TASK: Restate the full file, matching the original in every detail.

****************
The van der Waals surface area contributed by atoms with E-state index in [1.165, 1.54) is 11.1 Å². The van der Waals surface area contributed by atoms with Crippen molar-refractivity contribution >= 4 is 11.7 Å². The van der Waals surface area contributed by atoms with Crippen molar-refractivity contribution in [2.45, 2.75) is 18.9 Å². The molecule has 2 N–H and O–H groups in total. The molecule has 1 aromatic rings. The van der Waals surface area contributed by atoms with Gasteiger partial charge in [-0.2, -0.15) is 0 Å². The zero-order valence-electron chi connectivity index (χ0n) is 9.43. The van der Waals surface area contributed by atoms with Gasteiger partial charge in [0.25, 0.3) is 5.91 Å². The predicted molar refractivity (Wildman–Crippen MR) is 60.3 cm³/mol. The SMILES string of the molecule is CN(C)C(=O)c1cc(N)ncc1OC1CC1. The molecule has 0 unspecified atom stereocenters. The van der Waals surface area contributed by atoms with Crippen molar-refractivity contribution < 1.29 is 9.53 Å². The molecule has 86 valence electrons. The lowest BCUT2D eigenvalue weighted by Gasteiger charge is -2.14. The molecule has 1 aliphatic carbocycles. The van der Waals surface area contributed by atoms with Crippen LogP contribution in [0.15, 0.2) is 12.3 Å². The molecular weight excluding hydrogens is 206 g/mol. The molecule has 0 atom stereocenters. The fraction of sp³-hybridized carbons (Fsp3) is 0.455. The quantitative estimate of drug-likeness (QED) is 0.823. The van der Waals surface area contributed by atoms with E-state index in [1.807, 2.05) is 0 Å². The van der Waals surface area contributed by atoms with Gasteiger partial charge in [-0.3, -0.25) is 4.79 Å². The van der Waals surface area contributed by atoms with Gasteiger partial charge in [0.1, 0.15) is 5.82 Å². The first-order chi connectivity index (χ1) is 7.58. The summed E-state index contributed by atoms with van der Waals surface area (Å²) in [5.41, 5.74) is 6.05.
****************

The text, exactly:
The van der Waals surface area contributed by atoms with E-state index in [1.165, 1.54) is 11.1 Å². The van der Waals surface area contributed by atoms with Crippen molar-refractivity contribution >= 4 is 11.7 Å². The van der Waals surface area contributed by atoms with Crippen molar-refractivity contribution in [2.45, 2.75) is 18.9 Å². The molecule has 2 N–H and O–H groups in total. The molecule has 1 aromatic rings. The van der Waals surface area contributed by atoms with Gasteiger partial charge in [-0.2, -0.15) is 0 Å². The zero-order valence-electron chi connectivity index (χ0n) is 9.43. The van der Waals surface area contributed by atoms with Gasteiger partial charge in [0.25, 0.3) is 5.91 Å². The predicted molar refractivity (Wildman–Crippen MR) is 60.3 cm³/mol. The SMILES string of the molecule is CN(C)C(=O)c1cc(N)ncc1OC1CC1. The molecule has 0 unspecified atom stereocenters. The van der Waals surface area contributed by atoms with Crippen molar-refractivity contribution < 1.29 is 9.53 Å². The molecule has 86 valence electrons. The lowest BCUT2D eigenvalue weighted by Gasteiger charge is -2.14. The molecule has 1 aliphatic carbocycles. The van der Waals surface area contributed by atoms with Crippen LogP contribution in [0.15, 0.2) is 12.3 Å². The molecular weight excluding hydrogens is 206 g/mol. The molecule has 0 atom stereocenters. The fraction of sp³-hybridized carbons (Fsp3) is 0.455. The quantitative estimate of drug-likeness (QED) is 0.823. The van der Waals surface area contributed by atoms with E-state index in [1.807, 2.05) is 0 Å². The van der Waals surface area contributed by atoms with Gasteiger partial charge in [-0.3, -0.25) is 4.79 Å². The van der Waals surface area contributed by atoms with Gasteiger partial charge in [0.1, 0.15) is 5.82 Å². The first-order chi connectivity index (χ1) is 7.58. The summed E-state index contributed by atoms with van der Waals surface area (Å²) in [5.41, 5.74) is 6.05.